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The eChoupal experiment has the potential to transform the farm sector
The Times of India - 12 Jan 2004

Electronic Cropping

About 70 per cent of Indians still depend on agriculture for their livelihood. Empowering farmers therefore would be the right thing to do since it would in turn mean empowering India. A business model called eChoupal started by a leading industrial house appears to be succeeding in this venture by offering agriculturists a high technology intranet option by means of which they can personally participate in a digitally networked rural market. In one particular case, for instance, soya farmers in Madhya Pradesh are being helped by specially appointed Sanchalaks — respected farmers of the community who take a public oath of office on accepting the position — to log on to the Chicago Board of Trade to check on prices for soyabean commodity futures. If it's seen rising there, chances are the trend would be reflected in local Indian pricing too and thereby concede them that extra degree of leverage in marketing their product. In the process they would not only cut transaction costs and do away with middlemen in the value chain but also learn on-line the best farm practices, prevailing trends for the crop in the Indian and world context, intricacies of risk management and the local weather forecast.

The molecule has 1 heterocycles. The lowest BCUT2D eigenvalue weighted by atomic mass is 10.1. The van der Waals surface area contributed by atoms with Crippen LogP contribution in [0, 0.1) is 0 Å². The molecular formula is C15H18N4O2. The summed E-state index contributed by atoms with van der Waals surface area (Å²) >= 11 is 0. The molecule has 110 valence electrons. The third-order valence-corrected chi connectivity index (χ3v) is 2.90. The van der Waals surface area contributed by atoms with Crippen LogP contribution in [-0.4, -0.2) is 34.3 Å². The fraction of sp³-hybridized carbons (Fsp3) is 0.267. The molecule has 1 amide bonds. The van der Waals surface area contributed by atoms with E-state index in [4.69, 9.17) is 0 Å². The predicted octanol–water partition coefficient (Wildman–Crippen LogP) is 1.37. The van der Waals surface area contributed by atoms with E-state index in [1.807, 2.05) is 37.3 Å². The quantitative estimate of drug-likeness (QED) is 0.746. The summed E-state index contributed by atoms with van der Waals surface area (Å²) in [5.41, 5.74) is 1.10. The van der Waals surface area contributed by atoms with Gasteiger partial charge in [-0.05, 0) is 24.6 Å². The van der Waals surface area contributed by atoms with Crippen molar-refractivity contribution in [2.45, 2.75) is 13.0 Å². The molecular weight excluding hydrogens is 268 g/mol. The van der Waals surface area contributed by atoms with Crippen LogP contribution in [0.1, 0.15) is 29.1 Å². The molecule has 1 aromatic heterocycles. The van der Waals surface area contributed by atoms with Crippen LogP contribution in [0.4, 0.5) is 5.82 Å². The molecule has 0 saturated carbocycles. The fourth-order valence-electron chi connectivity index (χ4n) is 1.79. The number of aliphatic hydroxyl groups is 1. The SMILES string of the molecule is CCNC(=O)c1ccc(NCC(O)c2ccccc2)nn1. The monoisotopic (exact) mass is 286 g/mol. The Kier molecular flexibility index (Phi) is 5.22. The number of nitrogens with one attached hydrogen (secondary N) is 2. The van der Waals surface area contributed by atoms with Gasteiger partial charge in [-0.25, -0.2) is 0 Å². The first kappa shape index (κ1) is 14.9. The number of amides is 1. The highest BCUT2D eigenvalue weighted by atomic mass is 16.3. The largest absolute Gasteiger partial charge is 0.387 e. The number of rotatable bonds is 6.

The company which began with just six eChoupals in June 2000 now has 3,000 such Internet kiosks covering 18,000 villages reaching some 1.8 million farmers and has future plans to arrive in 100,000 villages, or one-sixth of rural India, within a decade. With each eChoupal — which is basically nothing but a desktop with Internet access — costing under three lakhs to set up and about Rs 10,000 annually to maintain, perhaps it's about time the government, too, realised what a cost-effective method this is for even the smallest individual farmer to get the benefit of IT and expertise on the cultivation and delivery of their crop. This is because the eChoupal concept addresses at least two basic problems crippling Indian agriculture: high levels of illiteracy and the challenge of applying the findings of research to cultivation. Even if it didn't directly enter the arena, the government could offer sops to other private entities and NGOs who might want to do the same. There are currently two large companies that are already operating on the periphery of interconnectivity by laying down fibre optic cables in various urban and rural areas. They could easily integrate a related activity by opting to reach out to the farming community along similar lines — especially if some aspects could be subsidised and accruing benefits passed on to them.